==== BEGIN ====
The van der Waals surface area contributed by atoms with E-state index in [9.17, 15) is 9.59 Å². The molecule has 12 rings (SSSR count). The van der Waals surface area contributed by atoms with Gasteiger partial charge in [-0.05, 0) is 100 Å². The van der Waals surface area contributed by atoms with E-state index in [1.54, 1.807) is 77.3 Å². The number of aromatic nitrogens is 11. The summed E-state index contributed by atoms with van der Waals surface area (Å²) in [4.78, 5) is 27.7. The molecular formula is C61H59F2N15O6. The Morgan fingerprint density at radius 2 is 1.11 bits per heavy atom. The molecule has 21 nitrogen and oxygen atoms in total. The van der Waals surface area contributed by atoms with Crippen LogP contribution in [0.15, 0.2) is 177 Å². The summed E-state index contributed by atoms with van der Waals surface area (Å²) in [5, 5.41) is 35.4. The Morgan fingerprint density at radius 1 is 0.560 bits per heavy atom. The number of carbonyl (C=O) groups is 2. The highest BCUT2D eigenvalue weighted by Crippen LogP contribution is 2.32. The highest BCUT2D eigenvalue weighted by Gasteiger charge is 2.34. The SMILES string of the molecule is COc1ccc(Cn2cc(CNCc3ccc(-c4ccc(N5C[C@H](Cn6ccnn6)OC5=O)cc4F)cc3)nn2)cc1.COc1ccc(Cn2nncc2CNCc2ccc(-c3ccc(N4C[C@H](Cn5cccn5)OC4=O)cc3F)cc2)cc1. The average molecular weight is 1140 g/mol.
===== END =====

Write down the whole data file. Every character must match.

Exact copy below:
The van der Waals surface area contributed by atoms with E-state index in [9.17, 15) is 9.59 Å². The molecule has 12 rings (SSSR count). The van der Waals surface area contributed by atoms with Gasteiger partial charge in [-0.05, 0) is 100 Å². The van der Waals surface area contributed by atoms with E-state index in [1.54, 1.807) is 77.3 Å². The number of aromatic nitrogens is 11. The summed E-state index contributed by atoms with van der Waals surface area (Å²) in [4.78, 5) is 27.7. The molecular formula is C61H59F2N15O6. The Morgan fingerprint density at radius 2 is 1.11 bits per heavy atom. The molecule has 21 nitrogen and oxygen atoms in total. The van der Waals surface area contributed by atoms with Crippen LogP contribution in [0.15, 0.2) is 177 Å². The summed E-state index contributed by atoms with van der Waals surface area (Å²) in [5, 5.41) is 35.4. The Morgan fingerprint density at radius 1 is 0.560 bits per heavy atom. The number of carbonyl (C=O) groups is 2. The highest BCUT2D eigenvalue weighted by Crippen LogP contribution is 2.32. The highest BCUT2D eigenvalue weighted by Gasteiger charge is 2.34. The SMILES string of the molecule is COc1ccc(Cn2cc(CNCc3ccc(-c4ccc(N5C[C@H](Cn6ccnn6)OC5=O)cc4F)cc3)nn2)cc1.COc1ccc(Cn2nncc2CNCc2ccc(-c3ccc(N4C[C@H](Cn5cccn5)OC4=O)cc3F)cc2)cc1. The average molecular weight is 1140 g/mol.